• Cognitive approaches to German historical film : seeing is not believing
    PN 1995.9 H5 W54 2017eb

    This book explores how minds at the movies understand minds in the movies and introduces readers to some fundamental principles of Cognitive Studies--namely conceptual blending, Theory of Mind, and empathy/perspective-taking--through their application to film analysis. A cognitive approach to recent popular historical films demonstrates cinema's potential to stimulate viewers' critical thinking about crucial events of the past century. Diverging from the focus on narrative processing in traditional cognitivist theory, this book examines film reception and production in the context of the latest developments in cognitive and social psychology. Turning to German cinema as a case study for this interdisciplinary partnership, Jennifer Marston William offers a fresh look at some internationally successful films of the twenty-first century, including Nowhere in Africa , Goodbye, Lenin! , Sophie Scholl , Downfall , The Lives of Others , and The Baader-Meinhof Complex .


  • Living with Disfigurement in Early Medieval Europe
    PN661

    This book is open access under a CC-BY 4.0 license.

    This book examines social and medical responses to the disfigured face in early medieval Europe, arguing that the study of head and facial injuries can offer a new contribution to the history of early medieval medicine and culture, as well as exploring the language of violence and social interactions. Despite the prevalence of warfare and conflict in early medieval society, and a veritable industry of medieval historians studying it, there has in fact been very little attention paid to the subject of head wounds and facial damage in the course of war and/or punitive justice. The impact of acquired disfigurement --for the individual, and for her or his family and community--is barely registered, and only recently has there been any attempt to explore the question of how damaged tissue and bone might be treated medically or surgically. In the wake of new work on disability and the emotions in the medieval period, this study documents how acquired disfigurement is recorded across different geographical and chronological contexts in the period.


  • Sensationalism and the Genealogy of Modernity : a Global Nineteenth-Century Perspective
    PN843

    This book maps out the temporal and geographic coordinates of the trope of sensationalism in the long nineteenth century through a comparative approach. Not only juxtaposing different geographical areas (Europe, Asia and Oceania), this volume also disperses its history over a longue dur#65533;e , allowing readers to perceive the hidden and often unacknowledged continuities throughout a period that is often reduced to the confines of the national disciplines of literature, art, and cultural studies. Providing a wide range of methodological approaches from the fields of literary studies, art history, sociology of literature, and visual culture, this collection offers indispensable examples of the relation between literature and several other media. Topics include the rhetorical tropes of popular culture, the material culture of clothing, the lived experience of performance as a sub-text of literature and painting, and the redefinition of spatiality and temporality in theory, art, and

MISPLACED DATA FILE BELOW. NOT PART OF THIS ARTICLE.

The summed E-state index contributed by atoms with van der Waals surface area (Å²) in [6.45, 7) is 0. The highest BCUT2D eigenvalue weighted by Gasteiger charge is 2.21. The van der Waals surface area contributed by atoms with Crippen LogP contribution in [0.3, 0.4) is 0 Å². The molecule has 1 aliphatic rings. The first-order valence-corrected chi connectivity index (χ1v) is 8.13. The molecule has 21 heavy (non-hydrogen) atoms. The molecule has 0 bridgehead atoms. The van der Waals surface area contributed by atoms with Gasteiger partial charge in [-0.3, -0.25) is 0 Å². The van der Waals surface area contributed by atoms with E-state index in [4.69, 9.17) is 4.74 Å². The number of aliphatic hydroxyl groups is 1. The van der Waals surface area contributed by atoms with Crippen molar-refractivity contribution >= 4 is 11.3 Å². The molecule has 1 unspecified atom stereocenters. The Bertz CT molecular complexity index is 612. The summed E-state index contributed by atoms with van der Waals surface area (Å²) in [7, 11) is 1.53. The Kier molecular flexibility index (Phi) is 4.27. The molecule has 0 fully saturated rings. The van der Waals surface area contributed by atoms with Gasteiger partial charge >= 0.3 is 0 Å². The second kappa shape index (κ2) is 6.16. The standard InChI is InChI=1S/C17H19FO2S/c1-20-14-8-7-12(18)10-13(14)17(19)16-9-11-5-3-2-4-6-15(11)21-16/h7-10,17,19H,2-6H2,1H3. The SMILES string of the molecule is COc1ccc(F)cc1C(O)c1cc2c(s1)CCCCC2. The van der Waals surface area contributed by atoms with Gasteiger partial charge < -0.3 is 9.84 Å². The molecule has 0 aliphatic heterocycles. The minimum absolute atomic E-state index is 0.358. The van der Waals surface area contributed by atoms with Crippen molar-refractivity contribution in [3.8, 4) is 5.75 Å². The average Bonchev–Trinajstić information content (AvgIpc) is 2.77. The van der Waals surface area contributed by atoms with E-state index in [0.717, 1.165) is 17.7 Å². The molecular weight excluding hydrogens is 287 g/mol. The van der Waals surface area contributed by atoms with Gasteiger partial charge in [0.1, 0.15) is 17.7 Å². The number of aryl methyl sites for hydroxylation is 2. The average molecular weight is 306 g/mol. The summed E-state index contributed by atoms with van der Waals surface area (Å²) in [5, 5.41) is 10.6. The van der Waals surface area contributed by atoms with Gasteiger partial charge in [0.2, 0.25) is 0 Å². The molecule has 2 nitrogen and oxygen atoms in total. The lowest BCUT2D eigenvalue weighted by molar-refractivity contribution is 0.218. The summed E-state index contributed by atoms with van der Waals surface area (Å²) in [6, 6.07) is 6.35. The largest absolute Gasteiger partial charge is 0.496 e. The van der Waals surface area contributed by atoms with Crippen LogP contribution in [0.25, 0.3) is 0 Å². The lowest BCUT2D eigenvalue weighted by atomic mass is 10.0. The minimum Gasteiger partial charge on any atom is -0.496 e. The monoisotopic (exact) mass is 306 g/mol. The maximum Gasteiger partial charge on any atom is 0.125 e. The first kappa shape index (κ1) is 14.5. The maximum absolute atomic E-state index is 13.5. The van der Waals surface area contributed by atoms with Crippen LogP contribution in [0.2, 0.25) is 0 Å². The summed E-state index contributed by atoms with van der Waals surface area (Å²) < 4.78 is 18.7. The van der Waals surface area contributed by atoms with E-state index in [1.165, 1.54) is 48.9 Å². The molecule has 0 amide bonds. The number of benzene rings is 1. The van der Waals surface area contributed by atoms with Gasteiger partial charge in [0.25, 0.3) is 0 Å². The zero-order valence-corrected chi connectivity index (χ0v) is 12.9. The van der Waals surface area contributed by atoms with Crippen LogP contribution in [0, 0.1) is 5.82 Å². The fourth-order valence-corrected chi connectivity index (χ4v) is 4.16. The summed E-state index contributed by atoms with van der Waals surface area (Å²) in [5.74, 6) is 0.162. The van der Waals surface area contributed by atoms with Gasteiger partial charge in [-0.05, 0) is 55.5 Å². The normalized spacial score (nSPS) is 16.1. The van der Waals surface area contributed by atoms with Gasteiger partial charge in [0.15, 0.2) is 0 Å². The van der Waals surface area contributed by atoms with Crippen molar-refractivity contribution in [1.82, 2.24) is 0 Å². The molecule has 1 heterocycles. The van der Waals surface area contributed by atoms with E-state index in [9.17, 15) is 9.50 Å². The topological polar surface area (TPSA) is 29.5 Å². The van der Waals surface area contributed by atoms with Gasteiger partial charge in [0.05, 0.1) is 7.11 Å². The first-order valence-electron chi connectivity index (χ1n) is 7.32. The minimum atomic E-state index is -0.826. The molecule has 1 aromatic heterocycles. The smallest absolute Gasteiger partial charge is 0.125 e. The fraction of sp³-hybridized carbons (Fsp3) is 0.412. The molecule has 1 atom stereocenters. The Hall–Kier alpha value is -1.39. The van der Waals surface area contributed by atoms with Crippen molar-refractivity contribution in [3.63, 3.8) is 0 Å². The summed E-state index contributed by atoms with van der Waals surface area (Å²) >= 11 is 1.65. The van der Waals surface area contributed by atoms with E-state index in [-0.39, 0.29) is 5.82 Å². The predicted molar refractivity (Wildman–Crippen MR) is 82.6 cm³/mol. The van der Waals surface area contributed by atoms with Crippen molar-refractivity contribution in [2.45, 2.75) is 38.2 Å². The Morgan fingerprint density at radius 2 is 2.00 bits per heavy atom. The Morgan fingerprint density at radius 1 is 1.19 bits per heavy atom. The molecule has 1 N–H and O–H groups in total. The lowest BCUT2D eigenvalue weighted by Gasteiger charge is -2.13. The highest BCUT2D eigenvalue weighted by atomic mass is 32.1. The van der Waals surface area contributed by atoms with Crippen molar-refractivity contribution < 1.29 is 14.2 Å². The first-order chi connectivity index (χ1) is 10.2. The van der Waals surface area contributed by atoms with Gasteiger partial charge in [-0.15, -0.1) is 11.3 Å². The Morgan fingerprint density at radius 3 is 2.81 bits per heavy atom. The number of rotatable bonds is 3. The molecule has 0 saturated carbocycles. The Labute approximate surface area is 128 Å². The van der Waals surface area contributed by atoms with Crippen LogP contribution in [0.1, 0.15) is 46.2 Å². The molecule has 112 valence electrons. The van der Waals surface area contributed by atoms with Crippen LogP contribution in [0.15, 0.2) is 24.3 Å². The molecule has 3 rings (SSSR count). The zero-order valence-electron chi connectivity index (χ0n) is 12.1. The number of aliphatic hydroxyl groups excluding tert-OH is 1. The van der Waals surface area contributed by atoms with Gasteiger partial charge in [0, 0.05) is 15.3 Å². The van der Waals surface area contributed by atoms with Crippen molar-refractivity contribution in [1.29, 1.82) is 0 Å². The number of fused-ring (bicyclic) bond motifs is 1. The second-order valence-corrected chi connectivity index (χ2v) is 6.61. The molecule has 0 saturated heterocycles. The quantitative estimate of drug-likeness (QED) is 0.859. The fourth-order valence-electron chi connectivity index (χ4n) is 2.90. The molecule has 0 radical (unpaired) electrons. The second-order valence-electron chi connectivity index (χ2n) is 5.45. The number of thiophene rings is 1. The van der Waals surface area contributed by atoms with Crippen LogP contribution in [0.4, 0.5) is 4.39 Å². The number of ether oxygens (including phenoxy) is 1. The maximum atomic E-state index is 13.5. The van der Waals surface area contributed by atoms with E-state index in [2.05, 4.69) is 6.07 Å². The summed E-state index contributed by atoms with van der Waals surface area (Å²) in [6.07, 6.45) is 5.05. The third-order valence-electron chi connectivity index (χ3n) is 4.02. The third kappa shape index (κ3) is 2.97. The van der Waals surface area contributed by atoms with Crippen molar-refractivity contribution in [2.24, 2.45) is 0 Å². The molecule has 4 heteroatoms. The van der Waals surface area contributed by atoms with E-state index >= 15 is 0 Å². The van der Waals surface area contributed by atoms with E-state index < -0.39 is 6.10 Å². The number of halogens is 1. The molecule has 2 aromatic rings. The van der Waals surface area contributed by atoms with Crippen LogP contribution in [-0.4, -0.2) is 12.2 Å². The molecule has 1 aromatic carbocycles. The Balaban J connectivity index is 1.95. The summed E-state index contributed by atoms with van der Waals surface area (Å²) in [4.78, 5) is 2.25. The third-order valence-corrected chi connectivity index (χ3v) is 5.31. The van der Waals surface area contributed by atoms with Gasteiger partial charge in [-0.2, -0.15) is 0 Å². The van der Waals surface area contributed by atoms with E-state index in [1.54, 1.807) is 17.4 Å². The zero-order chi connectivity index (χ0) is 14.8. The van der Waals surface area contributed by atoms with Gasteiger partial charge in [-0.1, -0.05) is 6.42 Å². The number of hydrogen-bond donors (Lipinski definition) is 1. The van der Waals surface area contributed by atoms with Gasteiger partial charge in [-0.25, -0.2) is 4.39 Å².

literature.

  • Media and the Portuguese empire / edited by José Luís Garcia, Chanka Kaul, Filipa Subtil and Alexandra Santos
    PN5327.P6

  • William Morris's utopianism : propaganda, politics and prefiguration / Owen Holland
    PR 5084 H65 2017eb

  • Popular media in Kenyan history : fiction and newspapers as political actors / George Ogola
    PR 9381.9 M795 O36 2017eb
    The book examines popular fiction columns, a dominant feature in Kenyan newspapers, published in the twentieth century and examines their historical and cultural impact on Kenyan politics. The book interrogates how popular cultural forms such as popular fiction engage with and subject the polity to constant critique through informal but widely recognized cultural forms of censure. The book further explores the ways we see and experience how the African subaltern, through the everyday, negotiate their rights and obligations with the self, society and the state. Through these columns and their writers, the book examines the tensions that characterize such relationships, how the formal and informal interpenetrate, how the past and present are reconciled, and how the local and transnational collide but also collude in the making of the Kenyan identity.

  • Psychology of bilingualism : the cognitive and emotional world of bilinguals / Alfredo Ardila, Anna B. Cieślicka, Roberto R. Heredia, Mónica Roselli, editors
    P115.4

  • Dante et Béatrice : études dantesques / Etienne Gilson
    PQ 4390 G47 1974
    Lors de la commemoration du septieme centenaire de l'anniversaire de la naissance de Dante Alighieri (1265-1321), Etienne Gilson qui avait publie dans les annees quarante un ouvrage rapidement devenu un classique sur la pensee de Dante (Dante et la philosophie), a repris la plume pour rendre hommage au grand poete et penseur italien. Dans ce volume sont publies les neuf articles qui abordent certains des themes fondamentaux de la reflexion de Dante comme la nature du ciel Empyree, le rapport entre poesie et theologie ou encore la signification de la vision merveilleuse . Le volume s'ouvre avec une belle introduction a la pensee de Dante et se termine par une meditation sur Dante et Eugene Delacroix.